World’s Columbian Exposition, Official Directory
The design of the Arkansas Building follows classic models, it being in the French “Rococo” style of architecture, as Arkansas was originally settled by the French. The exterior is in plaster and ornamental staff work, tinted in light color. The interior is tinted, and the ornamental work is brought out in gold. The building has a ground area of 66 by 92 feet. From a large circular veranda, which runs the width of the building, an elliptical entrance opens to the rotunda, 30 by 30 feet, lighted by a central dome. In the center of the rotunda is a fountain of Hot Springs crystals, lighted by electricity. Flanking the rotunda are six rooms, 15 feet square. Five of these are used as exhibit rooms, with the registry room on the right of the entrance lobby. Opening from the rotunda, by triple arches, is the hallway, 11 by 55 feet, with the stairways on each side of the arched entrance. At the rear of the building is the assembly hall, 25 by 65 feet, which is entered from the hallway through triple arches. In this hall, opposite the entrance, is a 10-foot mantel, of Arkansas white onyx. Columns and vases of the same material are placed in various parts of the building. On the second floor are parlors for men and women, a library, committee and officers’ rooms. All of these rooms open on a broad gallery, over the rotunda, lighted from the central dome. Designer, Mrs. Jean Douglas, of Little Rock; cost $18,000. The exhibits made by Arkansas are to be found in the State building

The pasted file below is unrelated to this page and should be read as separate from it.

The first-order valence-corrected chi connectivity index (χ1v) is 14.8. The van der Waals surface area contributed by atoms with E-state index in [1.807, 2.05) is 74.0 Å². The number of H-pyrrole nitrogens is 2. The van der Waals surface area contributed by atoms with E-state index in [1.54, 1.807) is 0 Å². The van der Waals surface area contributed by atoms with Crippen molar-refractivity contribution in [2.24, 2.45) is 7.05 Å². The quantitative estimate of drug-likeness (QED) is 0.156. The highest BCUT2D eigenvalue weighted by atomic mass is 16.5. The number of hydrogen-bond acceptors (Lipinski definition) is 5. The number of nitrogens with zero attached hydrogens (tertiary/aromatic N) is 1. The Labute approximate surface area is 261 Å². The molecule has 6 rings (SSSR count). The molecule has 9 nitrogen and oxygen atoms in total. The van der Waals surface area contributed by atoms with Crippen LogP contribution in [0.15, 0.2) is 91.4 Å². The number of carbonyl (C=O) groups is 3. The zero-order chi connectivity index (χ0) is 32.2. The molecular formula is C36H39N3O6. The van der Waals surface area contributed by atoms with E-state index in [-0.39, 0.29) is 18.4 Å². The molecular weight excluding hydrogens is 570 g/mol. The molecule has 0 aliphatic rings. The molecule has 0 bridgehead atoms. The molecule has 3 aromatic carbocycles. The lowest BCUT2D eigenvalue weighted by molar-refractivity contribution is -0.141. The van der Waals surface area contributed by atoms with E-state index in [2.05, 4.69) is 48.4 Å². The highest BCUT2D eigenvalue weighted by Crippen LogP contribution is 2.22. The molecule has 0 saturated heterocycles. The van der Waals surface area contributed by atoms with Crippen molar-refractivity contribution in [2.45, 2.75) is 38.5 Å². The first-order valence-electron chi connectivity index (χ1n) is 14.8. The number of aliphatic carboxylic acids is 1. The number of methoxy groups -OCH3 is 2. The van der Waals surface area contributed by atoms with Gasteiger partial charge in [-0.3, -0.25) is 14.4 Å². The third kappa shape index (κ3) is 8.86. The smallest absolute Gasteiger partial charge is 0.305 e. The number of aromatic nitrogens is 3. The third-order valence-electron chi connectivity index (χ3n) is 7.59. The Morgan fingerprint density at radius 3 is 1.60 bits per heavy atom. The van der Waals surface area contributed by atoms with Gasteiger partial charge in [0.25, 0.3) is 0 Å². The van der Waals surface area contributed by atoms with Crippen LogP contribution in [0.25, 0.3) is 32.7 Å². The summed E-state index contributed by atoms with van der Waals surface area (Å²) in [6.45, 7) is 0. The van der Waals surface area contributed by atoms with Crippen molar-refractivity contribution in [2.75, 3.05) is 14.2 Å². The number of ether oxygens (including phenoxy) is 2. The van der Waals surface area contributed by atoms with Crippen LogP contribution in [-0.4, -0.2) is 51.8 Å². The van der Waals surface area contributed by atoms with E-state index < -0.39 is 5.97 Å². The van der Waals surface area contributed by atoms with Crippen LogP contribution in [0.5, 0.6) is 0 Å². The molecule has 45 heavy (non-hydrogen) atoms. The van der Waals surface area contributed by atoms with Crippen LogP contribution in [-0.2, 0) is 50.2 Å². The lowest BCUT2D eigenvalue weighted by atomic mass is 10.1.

Arkansas State Building
Just to the north is the special building erected by Arkansas, which is constructed in the French style of architecture. The building measures ninety-two feet deep by sixty-six feet wide. The main entrance is through an elaborate circular veranda, with granite steps leading up to it, which were cut at the Little Rock quarries. From this a triple arcade leads into the rotunda, which extends the entire height of the building, rising to a square dome thirty feet in diameter. One of the most interesting features of the building is a fountain which stands under the dome, and was donated by the ladies of Hot Springs.
The basin is ten feet in diameter, and from a granite foundation in the centre of it rises the figure of a boy, holding over his head a passion flower, the emblem of the State. Hot Springs crystals are grouped around the base,while others cover the petals of the flower. Aquatic plants are placed at the corners of the basin. This feature was designed by Mrs. P. H.Ellsworth, of Hot Springs, and when illuminated by electric lights is very attractive. The three rooms, fifteen feet square, on either side of the rotunda, are used as ladies’ reception and exhibit rooms, while the large one in the rear, 25 by 65 feet, extends the width of the building, and is devoted to general exhibits, Triple arches span it, and one of its handsomest decorations is a mantel twelve feet long, made of Arkansas white onyx. In the second story a broad gallery encircles the hall, affording entrance to six rooms, each fifteen feet square. The first floor of the building is laid in clear Arkansas pine, donated by the various lumber companies of the State. The architect of this building was Mrs. Frank Middleton Douglas. She was given the prize for the design over all competitors, and was also superintendent of construction of the building.